“Lean in to the best parts of yourself; your loyalty, your selflessness, your courage, your compassion…and show that side to Emiko.
What had begun with promise has devolved into a narrative cacophony of disappointment that, at this late in the game, cannot be saved. Yet, despite the merciful end for season seven just around the corner, there are still moments where the character moments in Arrow shine through, saving individual episodes from being the forgettable mess that’s plagued the back half of show’s penultimate season.
Taking place moments after Emiko dropped a building on Oliver and the gang, “Living Proof” follows the bloodied and battered Team Arrow as they search for Oliver as well as finding a way out of the now destroyed building. While much of the foursome’s time—Dinah, Roy, Rene, and Diggle—are spent traversing the chaos, Oliver is trapped in a separate part of the building having conversations with his deceased best friend, Tommy. Though Tommy’s appearance initially throws viewers for a loop, it becomes clear quite early on that he’s nothing more than a figment of Oliver’s concussed imagination.
This inclusion of the Tommy-ghost is a bit hammy but is also the one saving grace for this episode. There are several moments of genuine emotion that do a fantastic job encapsulating the hero/villain/vigilante line Oliver has straddled and crossed over the entirety of the series. Now that he knows the truth about Emiko—not just her leadership with the Ninth Circle, but her choice to remain silent about the Queen’s Gambit’s destruction—has placed her firmly in Oliver’s crosshairs. He believes that there is no other way to stop her than to put an arrow in her heart. Being the angel on his shoulder (read: the other side of his conscious mind) Tommy points out that, if Oliver can’t find the strength to allow Emiko to change, he will continue on this cycle of violence that has haunted him and the Queen family for all these years.
This is a sentiment Barry Allen so often chooses as his hard-line stance; he will stop a villain by any means save for the ultimate means; killing. When presented with heroes with fantastical powers and absolute moral codes, that is a powerful reminder to their duties and yet Oliver’s approach, one that initially started with blood only, comes across as one crafted in a more realistic light. While killing your enemies should not be the first or second (maybe not even third) option, it’s one that can’t always be avoided. More importantly, if you don’t take the shot when it’s there, how many lives are you putting at risk for the simple fact of keeping your hands clean?
It’s that last scenario Oliver finds himself in when, after escaping the building, Team Arrow heads to the SCPD station only to find it under siege from Emiko and her Ninth Circle goons. At the very end, Oliver has Emiko in his sights but instead of taking the shot, he pleads with her to be better than their father. The hesitation allows her to get away with the device that, should she use it, will kill thousands upon thousands of people. And it leaves Oliver on the rooftop, no doubt questioning himself on if he did the right thing. They may stop her but, in the end, will it be too late. And if it is, what kind of burden will that be for Arrow to carry with him?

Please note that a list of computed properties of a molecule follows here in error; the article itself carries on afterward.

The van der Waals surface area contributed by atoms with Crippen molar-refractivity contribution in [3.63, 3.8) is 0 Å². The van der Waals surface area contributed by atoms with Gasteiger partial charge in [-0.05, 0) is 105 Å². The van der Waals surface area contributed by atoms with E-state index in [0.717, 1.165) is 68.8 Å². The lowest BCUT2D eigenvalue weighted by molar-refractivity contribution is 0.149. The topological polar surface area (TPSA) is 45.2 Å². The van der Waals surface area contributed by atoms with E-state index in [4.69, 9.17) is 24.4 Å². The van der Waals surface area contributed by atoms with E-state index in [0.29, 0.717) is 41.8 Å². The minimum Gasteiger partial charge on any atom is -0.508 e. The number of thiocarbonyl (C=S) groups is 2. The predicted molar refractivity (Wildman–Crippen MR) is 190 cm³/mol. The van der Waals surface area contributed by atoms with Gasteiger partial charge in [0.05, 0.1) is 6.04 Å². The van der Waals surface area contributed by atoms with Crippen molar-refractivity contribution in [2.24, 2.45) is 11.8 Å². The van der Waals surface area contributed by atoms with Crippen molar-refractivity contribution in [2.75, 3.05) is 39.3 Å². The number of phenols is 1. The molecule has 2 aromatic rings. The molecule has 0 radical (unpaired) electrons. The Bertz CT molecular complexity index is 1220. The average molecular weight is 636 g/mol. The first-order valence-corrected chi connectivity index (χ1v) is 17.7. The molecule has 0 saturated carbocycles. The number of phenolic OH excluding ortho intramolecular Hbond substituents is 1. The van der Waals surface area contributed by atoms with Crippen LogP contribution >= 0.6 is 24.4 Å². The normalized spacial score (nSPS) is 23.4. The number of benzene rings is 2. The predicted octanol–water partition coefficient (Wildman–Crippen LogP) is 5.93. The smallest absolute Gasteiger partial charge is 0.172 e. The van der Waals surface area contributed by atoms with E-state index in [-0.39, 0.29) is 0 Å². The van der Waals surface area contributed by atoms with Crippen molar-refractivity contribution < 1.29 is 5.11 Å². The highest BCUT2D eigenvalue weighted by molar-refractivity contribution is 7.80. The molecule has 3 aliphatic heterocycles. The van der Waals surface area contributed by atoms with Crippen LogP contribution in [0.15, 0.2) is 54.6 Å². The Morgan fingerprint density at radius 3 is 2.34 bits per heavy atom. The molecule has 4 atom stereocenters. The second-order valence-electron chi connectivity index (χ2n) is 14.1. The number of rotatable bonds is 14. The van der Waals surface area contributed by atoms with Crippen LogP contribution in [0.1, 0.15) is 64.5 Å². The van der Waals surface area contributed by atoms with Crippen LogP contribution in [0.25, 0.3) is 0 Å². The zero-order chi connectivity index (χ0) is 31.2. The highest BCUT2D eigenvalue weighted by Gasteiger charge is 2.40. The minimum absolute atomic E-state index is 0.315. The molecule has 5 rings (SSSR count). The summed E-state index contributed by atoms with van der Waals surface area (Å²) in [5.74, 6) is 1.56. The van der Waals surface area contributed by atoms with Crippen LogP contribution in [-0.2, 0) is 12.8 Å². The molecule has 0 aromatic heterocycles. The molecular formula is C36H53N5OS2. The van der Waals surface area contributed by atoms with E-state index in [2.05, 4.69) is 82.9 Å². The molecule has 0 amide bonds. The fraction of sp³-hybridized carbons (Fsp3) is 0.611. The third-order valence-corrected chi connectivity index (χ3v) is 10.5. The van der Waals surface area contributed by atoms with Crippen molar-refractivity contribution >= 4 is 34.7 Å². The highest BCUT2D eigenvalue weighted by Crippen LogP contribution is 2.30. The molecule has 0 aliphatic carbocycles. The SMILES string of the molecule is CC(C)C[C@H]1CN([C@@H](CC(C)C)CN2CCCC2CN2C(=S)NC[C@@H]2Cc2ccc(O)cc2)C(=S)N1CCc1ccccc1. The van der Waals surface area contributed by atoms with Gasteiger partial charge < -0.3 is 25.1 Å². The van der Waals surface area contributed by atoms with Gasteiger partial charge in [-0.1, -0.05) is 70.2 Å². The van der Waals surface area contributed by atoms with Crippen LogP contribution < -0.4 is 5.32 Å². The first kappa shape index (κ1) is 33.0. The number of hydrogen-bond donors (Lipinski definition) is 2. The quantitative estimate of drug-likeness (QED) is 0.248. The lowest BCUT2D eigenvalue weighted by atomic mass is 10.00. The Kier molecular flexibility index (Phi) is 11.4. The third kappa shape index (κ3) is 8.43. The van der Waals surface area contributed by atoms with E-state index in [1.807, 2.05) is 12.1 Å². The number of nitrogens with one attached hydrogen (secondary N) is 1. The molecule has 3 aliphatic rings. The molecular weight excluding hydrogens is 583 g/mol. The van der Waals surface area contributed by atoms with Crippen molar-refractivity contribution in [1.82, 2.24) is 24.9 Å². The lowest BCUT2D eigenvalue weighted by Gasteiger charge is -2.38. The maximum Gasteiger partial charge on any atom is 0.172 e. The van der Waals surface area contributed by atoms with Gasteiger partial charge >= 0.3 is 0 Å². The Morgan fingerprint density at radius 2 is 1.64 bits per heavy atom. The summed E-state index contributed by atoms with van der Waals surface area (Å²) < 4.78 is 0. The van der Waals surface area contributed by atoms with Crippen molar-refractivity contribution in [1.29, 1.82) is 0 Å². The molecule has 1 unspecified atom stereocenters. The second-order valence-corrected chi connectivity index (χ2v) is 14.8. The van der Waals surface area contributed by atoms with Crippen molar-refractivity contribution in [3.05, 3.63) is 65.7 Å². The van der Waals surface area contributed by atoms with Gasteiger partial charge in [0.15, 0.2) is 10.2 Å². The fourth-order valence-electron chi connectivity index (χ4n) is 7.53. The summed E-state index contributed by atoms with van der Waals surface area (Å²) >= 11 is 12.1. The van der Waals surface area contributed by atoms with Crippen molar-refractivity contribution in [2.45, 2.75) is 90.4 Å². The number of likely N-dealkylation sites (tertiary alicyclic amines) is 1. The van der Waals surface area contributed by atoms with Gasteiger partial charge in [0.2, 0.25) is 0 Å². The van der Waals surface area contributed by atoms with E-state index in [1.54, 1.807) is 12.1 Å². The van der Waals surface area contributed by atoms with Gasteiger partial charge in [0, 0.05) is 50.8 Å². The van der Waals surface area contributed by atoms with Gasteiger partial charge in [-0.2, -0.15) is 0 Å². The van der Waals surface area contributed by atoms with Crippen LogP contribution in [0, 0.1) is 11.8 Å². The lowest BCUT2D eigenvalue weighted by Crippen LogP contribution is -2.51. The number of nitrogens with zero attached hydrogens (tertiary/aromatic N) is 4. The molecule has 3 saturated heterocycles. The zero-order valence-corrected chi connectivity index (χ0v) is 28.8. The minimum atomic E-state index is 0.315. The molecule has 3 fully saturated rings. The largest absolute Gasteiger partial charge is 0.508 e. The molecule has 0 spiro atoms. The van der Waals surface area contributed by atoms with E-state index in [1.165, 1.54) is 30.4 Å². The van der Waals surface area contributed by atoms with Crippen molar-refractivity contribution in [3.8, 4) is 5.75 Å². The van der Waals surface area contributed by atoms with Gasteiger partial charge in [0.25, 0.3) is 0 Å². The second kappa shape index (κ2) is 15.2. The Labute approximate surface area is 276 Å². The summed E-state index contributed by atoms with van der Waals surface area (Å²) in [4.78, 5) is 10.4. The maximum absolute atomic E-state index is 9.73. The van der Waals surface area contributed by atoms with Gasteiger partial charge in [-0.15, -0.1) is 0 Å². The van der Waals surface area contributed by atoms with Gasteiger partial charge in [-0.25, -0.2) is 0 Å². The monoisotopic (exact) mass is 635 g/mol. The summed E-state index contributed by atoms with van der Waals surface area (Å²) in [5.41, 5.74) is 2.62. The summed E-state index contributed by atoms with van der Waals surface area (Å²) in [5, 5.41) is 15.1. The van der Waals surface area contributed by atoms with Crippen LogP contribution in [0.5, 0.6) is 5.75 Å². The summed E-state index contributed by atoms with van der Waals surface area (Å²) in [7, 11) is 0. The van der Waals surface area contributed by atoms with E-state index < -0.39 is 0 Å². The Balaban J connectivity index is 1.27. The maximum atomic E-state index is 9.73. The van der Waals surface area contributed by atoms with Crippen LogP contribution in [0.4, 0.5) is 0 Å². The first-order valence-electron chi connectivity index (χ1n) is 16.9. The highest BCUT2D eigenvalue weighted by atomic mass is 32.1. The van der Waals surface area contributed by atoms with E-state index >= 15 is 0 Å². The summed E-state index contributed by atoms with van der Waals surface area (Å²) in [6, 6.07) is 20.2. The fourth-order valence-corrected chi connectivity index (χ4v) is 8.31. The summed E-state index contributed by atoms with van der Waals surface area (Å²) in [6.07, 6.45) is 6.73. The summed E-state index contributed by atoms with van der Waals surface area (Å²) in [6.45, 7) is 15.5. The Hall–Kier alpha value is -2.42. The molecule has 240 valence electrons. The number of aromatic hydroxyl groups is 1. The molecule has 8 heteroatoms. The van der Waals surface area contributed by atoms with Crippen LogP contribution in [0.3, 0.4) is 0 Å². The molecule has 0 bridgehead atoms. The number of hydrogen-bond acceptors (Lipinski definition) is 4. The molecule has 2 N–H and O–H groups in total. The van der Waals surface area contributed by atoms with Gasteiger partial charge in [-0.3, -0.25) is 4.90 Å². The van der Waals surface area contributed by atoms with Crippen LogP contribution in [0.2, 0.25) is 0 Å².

- The more Emiko’s plan unfolds, the less interesting she becomes. So, she wants to destroy the city because her father didn’t love her enough? This is the type of villainous motivations that make for generic baddies when so much more could be accomplished nuancing their drive. Emiko’s initial turn was a promising one but has gone off the rails since.
- I’m still having a difficult time being invested in the flash forwards. Some weeks are very good while other weeks, not so much. This week was in the middle: for a moment, it looked like we were going to get an emotionally-charged conversation between William and Felicity but, unfortunately, that was overshadowed by the plot to have him (and Rene) captured by Keven Dale and Galaxy One. Considering that Felicity and the others were also apprehended, it doesn’t seem as if there will be any time to get that emotional punch and, considering the resentment William has harbored all these years, that’s a shame.
- One thing these shows don’t always do in regards to the ‘no killing’ ideal is to provide those difficult conundrums that see a hero letting the villain go only to have that baddie reign destruction and/or death on innocents. Seeing a protagonist feel the guilt of “I could have stopped this if only I had the will” would be a fantastic look at the truth and difficulty of those split-second decisions our protagonists have to make.